More Than Half Of U.S. Companies Project Increased Energy Efficiency In 2015

Byproducts of increased efficiency, including cost reductions, and optimized business processes, were reported as benefits.

Three quarters of decision-makers at U.S. companies have invested in energy efficiency programs in the past 12 months, and more than half (56 percent) project their investment in energy efficiency next year will be more than last year, according to survey results released by Schneider Electric today. This represents a 12 percent increase in energy efficiency investments and a 13 percent increase in projected investments in the past 12 months, according to a similar survey of energy leaders conducted by Schneider Electric in June 2013.

“Increased investment suggests business leaders are seeing a return,” said Laurent Vernerey, President and CEO, North America Operations, Schneider Electric. “In fact, more than half (51 percent) of respondents said they realize at least a 25 percent ROI on efficiency initiatives. This type of return will drive more investment in efficiency applied across the enterprise – beyond energy consumption - as organizations find that they must become operationally efficient to remain competitive and profitable in today’s environment.”

One potential driver of the increased investment is simply that a path to efficiency is now easier to measure due to a major trend emerging across the enterprise: the convergence of information technology (IT) and operational technology (OT). When asked about the biggest trends impacting business today, more than half (56 percent) of respondents cited this trend, with 61 percent saying that energy efficiency was its biggest benefit. Byproducts of increased efficiency, including cost reductions (48 percent), and optimized business processes (43 percent), were also reported as benefits.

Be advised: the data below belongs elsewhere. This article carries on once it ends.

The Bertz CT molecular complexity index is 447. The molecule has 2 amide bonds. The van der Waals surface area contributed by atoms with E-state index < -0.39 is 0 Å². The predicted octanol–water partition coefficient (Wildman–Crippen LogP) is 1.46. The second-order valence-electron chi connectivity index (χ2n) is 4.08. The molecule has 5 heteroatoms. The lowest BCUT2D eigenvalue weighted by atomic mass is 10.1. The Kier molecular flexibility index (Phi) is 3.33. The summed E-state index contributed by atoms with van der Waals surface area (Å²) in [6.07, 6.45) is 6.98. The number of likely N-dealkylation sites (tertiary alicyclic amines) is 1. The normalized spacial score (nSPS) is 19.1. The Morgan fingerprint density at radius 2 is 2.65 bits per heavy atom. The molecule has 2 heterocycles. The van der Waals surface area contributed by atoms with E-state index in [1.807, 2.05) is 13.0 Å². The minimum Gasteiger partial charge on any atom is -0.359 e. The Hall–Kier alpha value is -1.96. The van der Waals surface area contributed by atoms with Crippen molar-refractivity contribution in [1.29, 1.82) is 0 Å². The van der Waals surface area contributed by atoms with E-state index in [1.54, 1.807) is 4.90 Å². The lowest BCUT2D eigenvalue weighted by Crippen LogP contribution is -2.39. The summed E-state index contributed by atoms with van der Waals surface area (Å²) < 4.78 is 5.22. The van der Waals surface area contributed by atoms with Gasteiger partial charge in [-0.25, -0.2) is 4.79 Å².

However, respondents also acknowledged that this trend comes with its own set of challenges, including more complex technology management (55 percent), security (54 percent) and conflict between IT and operations staff (47 percent).

“The need for efficiency is increasing, as is the complexity on what companies can and should do,” continued Vernerey.”To stay competitive, more and more companies today need expertise on issues such as how to manage volatile commodity costs, balance sustainability pressures from governments and modernize systems and infrastructure in a smart way.”

In fact, the survey confirmed modernization as another issue at the top of decision-makers’ agenda. Infrastructure upgrades followed the convergence of IT and OT with 22 percent of respondents citing it as impacting their business. 51 percent of respondents believe infrastructure modernization is an important business priority and 48 percent believe upgrading public infrastructure will make their city more attractive for business than others.  Respondents said electrical systems (56 percent), traffic/transportation systems (53 percent), and telecommunications (48 percent) are the public infrastructure modernization projects that are most impactful on their business.

Efficiency initiatives (12 percent) and sustainability demands (9 percent) rounded out the list of the biggest trends. Energy efficiency initiatives were identified by respondents as the top way (59 percent) companies do more with less in today’s business environment and almost half of respondents said that sustainability initiatives improve profit margins (47 percent) and keep them competitive (49 percent).

“Progressive organizations are recognizing that efficiency is an emerging basis for competition,” concluded Vernerey. “Increased investment will result in greater efficiency gains, and that’s good for businesses, the economy and the environment.”

To learn more about Schneider Electric’s thought leadership in energy management and energy efficiency, visit http://www.schneider-electric.us/.

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